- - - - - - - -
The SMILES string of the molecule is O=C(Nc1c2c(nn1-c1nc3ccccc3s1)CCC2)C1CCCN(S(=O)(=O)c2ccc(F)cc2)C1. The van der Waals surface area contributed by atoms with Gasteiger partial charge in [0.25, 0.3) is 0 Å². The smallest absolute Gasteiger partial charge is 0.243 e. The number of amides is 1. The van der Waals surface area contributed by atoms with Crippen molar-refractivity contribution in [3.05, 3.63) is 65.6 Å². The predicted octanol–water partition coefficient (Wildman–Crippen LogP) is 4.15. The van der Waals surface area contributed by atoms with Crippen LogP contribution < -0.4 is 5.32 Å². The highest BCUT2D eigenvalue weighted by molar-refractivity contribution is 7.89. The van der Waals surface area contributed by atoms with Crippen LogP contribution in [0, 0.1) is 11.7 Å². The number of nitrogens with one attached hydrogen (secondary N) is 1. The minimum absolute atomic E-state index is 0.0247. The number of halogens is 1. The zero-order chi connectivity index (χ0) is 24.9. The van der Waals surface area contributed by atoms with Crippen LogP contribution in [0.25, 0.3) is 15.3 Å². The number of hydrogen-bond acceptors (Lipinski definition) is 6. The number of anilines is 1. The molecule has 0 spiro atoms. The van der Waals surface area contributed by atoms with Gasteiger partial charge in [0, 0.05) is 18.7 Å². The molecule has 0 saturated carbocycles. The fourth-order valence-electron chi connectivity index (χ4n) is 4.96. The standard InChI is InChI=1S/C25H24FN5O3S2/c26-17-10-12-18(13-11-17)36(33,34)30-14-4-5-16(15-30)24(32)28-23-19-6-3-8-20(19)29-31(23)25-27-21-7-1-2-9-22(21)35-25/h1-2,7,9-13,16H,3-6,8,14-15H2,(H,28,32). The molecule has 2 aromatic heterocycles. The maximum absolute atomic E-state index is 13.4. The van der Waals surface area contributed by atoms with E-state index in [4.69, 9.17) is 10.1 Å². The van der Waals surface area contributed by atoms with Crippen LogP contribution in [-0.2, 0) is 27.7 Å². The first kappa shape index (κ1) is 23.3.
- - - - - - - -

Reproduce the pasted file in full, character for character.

The SMILES string of the molecule is O=C(Nc1c2c(nn1-c1nc3ccccc3s1)CCC2)C1CCCN(S(=O)(=O)c2ccc(F)cc2)C1. The van der Waals surface area contributed by atoms with Gasteiger partial charge in [0.25, 0.3) is 0 Å². The smallest absolute Gasteiger partial charge is 0.243 e. The number of amides is 1. The van der Waals surface area contributed by atoms with Crippen molar-refractivity contribution in [3.05, 3.63) is 65.6 Å². The predicted octanol–water partition coefficient (Wildman–Crippen LogP) is 4.15. The van der Waals surface area contributed by atoms with Crippen LogP contribution < -0.4 is 5.32 Å². The highest BCUT2D eigenvalue weighted by molar-refractivity contribution is 7.89. The van der Waals surface area contributed by atoms with Crippen LogP contribution in [0, 0.1) is 11.7 Å². The number of nitrogens with one attached hydrogen (secondary N) is 1. The minimum absolute atomic E-state index is 0.0247. The number of halogens is 1. The zero-order chi connectivity index (χ0) is 24.9. The van der Waals surface area contributed by atoms with Crippen LogP contribution in [0.25, 0.3) is 15.3 Å². The number of hydrogen-bond acceptors (Lipinski definition) is 6. The number of anilines is 1. The molecule has 0 spiro atoms. The van der Waals surface area contributed by atoms with Gasteiger partial charge in [0, 0.05) is 18.7 Å². The molecule has 0 saturated carbocycles. The fourth-order valence-electron chi connectivity index (χ4n) is 4.96. The standard InChI is InChI=1S/C25H24FN5O3S2/c26-17-10-12-18(13-11-17)36(33,34)30-14-4-5-16(15-30)24(32)28-23-19-6-3-8-20(19)29-31(23)25-27-21-7-1-2-9-22(21)35-25/h1-2,7,9-13,16H,3-6,8,14-15H2,(H,28,32). The molecule has 2 aromatic heterocycles. The maximum absolute atomic E-state index is 13.4. The van der Waals surface area contributed by atoms with E-state index in [4.69, 9.17) is 10.1 Å². The van der Waals surface area contributed by atoms with Crippen LogP contribution in [-0.2, 0) is 27.7 Å². The first kappa shape index (κ1) is 23.3.